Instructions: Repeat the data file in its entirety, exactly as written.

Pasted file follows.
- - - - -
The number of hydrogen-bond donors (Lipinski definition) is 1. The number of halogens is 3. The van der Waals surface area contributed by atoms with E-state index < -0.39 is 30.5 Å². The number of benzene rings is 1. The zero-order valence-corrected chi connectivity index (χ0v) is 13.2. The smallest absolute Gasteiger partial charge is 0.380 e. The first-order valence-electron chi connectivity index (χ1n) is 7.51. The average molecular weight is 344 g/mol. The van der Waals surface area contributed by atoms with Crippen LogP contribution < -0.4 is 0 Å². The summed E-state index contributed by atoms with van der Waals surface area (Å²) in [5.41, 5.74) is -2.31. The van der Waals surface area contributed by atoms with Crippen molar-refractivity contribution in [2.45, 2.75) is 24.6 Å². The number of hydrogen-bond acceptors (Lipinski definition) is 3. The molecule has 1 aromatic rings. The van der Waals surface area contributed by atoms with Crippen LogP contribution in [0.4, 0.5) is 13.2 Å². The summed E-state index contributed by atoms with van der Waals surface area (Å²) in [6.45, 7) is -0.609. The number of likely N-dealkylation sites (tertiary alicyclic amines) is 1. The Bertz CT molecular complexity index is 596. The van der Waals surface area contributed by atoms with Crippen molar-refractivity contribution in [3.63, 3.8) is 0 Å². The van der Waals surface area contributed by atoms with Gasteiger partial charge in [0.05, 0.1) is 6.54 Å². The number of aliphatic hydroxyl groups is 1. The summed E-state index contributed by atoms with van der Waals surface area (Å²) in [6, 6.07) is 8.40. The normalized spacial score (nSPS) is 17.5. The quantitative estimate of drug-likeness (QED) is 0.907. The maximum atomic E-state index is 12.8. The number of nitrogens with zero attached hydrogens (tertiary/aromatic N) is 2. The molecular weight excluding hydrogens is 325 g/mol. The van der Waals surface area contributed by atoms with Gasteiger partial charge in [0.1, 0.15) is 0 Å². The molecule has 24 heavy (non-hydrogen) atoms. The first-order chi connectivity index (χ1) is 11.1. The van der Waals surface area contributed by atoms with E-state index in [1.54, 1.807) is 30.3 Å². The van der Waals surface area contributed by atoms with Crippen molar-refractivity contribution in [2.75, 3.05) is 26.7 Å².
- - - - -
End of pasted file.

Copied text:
The number of hydrogen-bond donors (Lipinski definition) is 1. The number of halogens is 3. The van der Waals surface area contributed by atoms with E-state index < -0.39 is 30.5 Å². The number of benzene rings is 1. The zero-order valence-corrected chi connectivity index (χ0v) is 13.2. The smallest absolute Gasteiger partial charge is 0.380 e. The first-order valence-electron chi connectivity index (χ1n) is 7.51. The average molecular weight is 344 g/mol. The van der Waals surface area contributed by atoms with Crippen LogP contribution < -0.4 is 0 Å². The summed E-state index contributed by atoms with van der Waals surface area (Å²) in [5.41, 5.74) is -2.31. The van der Waals surface area contributed by atoms with Crippen molar-refractivity contribution in [2.45, 2.75) is 24.6 Å². The number of hydrogen-bond acceptors (Lipinski definition) is 3. The molecule has 1 aromatic rings. The van der Waals surface area contributed by atoms with Crippen LogP contribution in [0.4, 0.5) is 13.2 Å². The summed E-state index contributed by atoms with van der Waals surface area (Å²) in [6.45, 7) is -0.609. The number of likely N-dealkylation sites (tertiary alicyclic amines) is 1. The Bertz CT molecular complexity index is 596. The van der Waals surface area contributed by atoms with Crippen molar-refractivity contribution in [3.63, 3.8) is 0 Å². The van der Waals surface area contributed by atoms with Gasteiger partial charge in [0.05, 0.1) is 6.54 Å². The number of aliphatic hydroxyl groups is 1. The summed E-state index contributed by atoms with van der Waals surface area (Å²) in [6, 6.07) is 8.40. The normalized spacial score (nSPS) is 17.5. The quantitative estimate of drug-likeness (QED) is 0.907. The maximum atomic E-state index is 12.8. The number of nitrogens with zero attached hydrogens (tertiary/aromatic N) is 2. The molecular weight excluding hydrogens is 325 g/mol. The van der Waals surface area contributed by atoms with Gasteiger partial charge in [0.1, 0.15) is 0 Å². The molecule has 24 heavy (non-hydrogen) atoms. The first-order chi connectivity index (χ1) is 11.1. The van der Waals surface area contributed by atoms with E-state index in [1.54, 1.807) is 30.3 Å². The van der Waals surface area contributed by atoms with Crippen molar-refractivity contribution in [2.75, 3.05) is 26.7 Å².